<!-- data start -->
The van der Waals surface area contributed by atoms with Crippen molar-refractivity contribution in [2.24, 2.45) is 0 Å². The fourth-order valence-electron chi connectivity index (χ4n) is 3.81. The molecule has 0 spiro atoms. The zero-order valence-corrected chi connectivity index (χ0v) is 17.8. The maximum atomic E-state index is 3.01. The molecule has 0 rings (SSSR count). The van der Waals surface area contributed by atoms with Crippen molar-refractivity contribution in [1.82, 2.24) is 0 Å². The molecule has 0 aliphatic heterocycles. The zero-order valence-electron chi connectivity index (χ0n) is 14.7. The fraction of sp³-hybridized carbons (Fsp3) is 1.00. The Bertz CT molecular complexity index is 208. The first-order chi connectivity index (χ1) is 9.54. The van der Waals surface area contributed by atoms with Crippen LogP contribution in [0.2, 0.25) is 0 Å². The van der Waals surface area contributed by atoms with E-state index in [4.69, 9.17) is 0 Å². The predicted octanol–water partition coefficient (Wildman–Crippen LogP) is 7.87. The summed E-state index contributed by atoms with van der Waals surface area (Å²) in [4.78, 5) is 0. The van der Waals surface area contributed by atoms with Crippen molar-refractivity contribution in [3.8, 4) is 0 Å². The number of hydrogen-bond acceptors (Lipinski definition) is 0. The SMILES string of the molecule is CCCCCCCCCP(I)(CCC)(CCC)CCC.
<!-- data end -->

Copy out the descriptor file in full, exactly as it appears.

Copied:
The van der Waals surface area contributed by atoms with Crippen molar-refractivity contribution in [2.24, 2.45) is 0 Å². The fourth-order valence-electron chi connectivity index (χ4n) is 3.81. The molecule has 0 spiro atoms. The zero-order valence-corrected chi connectivity index (χ0v) is 17.8. The maximum atomic E-state index is 3.01. The molecule has 0 rings (SSSR count). The van der Waals surface area contributed by atoms with Crippen molar-refractivity contribution in [1.82, 2.24) is 0 Å². The molecule has 0 aliphatic heterocycles. The zero-order valence-electron chi connectivity index (χ0n) is 14.7. The fraction of sp³-hybridized carbons (Fsp3) is 1.00. The Bertz CT molecular complexity index is 208. The first-order chi connectivity index (χ1) is 9.54. The van der Waals surface area contributed by atoms with Crippen LogP contribution in [0.2, 0.25) is 0 Å². The van der Waals surface area contributed by atoms with E-state index in [4.69, 9.17) is 0 Å². The predicted octanol–water partition coefficient (Wildman–Crippen LogP) is 7.87. The summed E-state index contributed by atoms with van der Waals surface area (Å²) in [4.78, 5) is 0. The van der Waals surface area contributed by atoms with Crippen molar-refractivity contribution in [3.8, 4) is 0 Å². The number of hydrogen-bond acceptors (Lipinski definition) is 0. The SMILES string of the molecule is CCCCCCCCCP(I)(CCC)(CCC)CCC.